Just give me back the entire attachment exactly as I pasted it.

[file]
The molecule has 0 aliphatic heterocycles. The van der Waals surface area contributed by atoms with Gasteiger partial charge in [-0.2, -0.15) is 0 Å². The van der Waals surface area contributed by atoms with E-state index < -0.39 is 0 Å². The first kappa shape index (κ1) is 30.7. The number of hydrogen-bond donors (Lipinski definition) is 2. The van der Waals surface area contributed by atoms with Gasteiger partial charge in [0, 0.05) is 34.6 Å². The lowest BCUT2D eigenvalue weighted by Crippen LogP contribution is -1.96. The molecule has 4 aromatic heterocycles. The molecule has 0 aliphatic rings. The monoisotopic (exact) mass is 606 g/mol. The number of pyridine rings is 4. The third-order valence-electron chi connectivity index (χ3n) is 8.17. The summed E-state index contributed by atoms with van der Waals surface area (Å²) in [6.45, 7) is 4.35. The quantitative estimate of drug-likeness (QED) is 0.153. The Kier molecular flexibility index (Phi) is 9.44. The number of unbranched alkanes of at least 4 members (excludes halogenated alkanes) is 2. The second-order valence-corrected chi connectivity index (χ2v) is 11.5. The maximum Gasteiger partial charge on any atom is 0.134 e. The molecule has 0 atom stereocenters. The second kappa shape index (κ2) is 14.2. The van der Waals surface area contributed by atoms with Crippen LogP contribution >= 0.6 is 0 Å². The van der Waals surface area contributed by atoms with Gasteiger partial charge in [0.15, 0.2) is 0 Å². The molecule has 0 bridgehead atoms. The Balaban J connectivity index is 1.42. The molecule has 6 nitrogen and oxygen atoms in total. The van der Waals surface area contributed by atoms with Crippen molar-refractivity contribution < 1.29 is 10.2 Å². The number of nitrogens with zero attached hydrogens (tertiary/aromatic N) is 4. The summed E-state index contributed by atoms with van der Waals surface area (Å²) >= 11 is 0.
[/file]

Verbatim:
The molecule has 0 aliphatic heterocycles. The van der Waals surface area contributed by atoms with Gasteiger partial charge in [-0.2, -0.15) is 0 Å². The van der Waals surface area contributed by atoms with E-state index < -0.39 is 0 Å². The first kappa shape index (κ1) is 30.7. The number of hydrogen-bond donors (Lipinski definition) is 2. The van der Waals surface area contributed by atoms with Gasteiger partial charge in [0, 0.05) is 34.6 Å². The lowest BCUT2D eigenvalue weighted by Crippen LogP contribution is -1.96. The molecule has 4 aromatic heterocycles. The molecule has 0 aliphatic rings. The monoisotopic (exact) mass is 606 g/mol. The number of pyridine rings is 4. The third-order valence-electron chi connectivity index (χ3n) is 8.17. The summed E-state index contributed by atoms with van der Waals surface area (Å²) in [6.45, 7) is 4.35. The quantitative estimate of drug-likeness (QED) is 0.153. The Kier molecular flexibility index (Phi) is 9.44. The number of unbranched alkanes of at least 4 members (excludes halogenated alkanes) is 2. The second-order valence-corrected chi connectivity index (χ2v) is 11.5. The maximum Gasteiger partial charge on any atom is 0.134 e. The molecule has 0 atom stereocenters. The second kappa shape index (κ2) is 14.2. The van der Waals surface area contributed by atoms with Crippen LogP contribution >= 0.6 is 0 Å². The van der Waals surface area contributed by atoms with Gasteiger partial charge in [0.15, 0.2) is 0 Å². The molecule has 0 bridgehead atoms. The Balaban J connectivity index is 1.42. The molecule has 6 nitrogen and oxygen atoms in total. The van der Waals surface area contributed by atoms with Crippen molar-refractivity contribution < 1.29 is 10.2 Å². The number of nitrogens with zero attached hydrogens (tertiary/aromatic N) is 4. The summed E-state index contributed by atoms with van der Waals surface area (Å²) >= 11 is 0.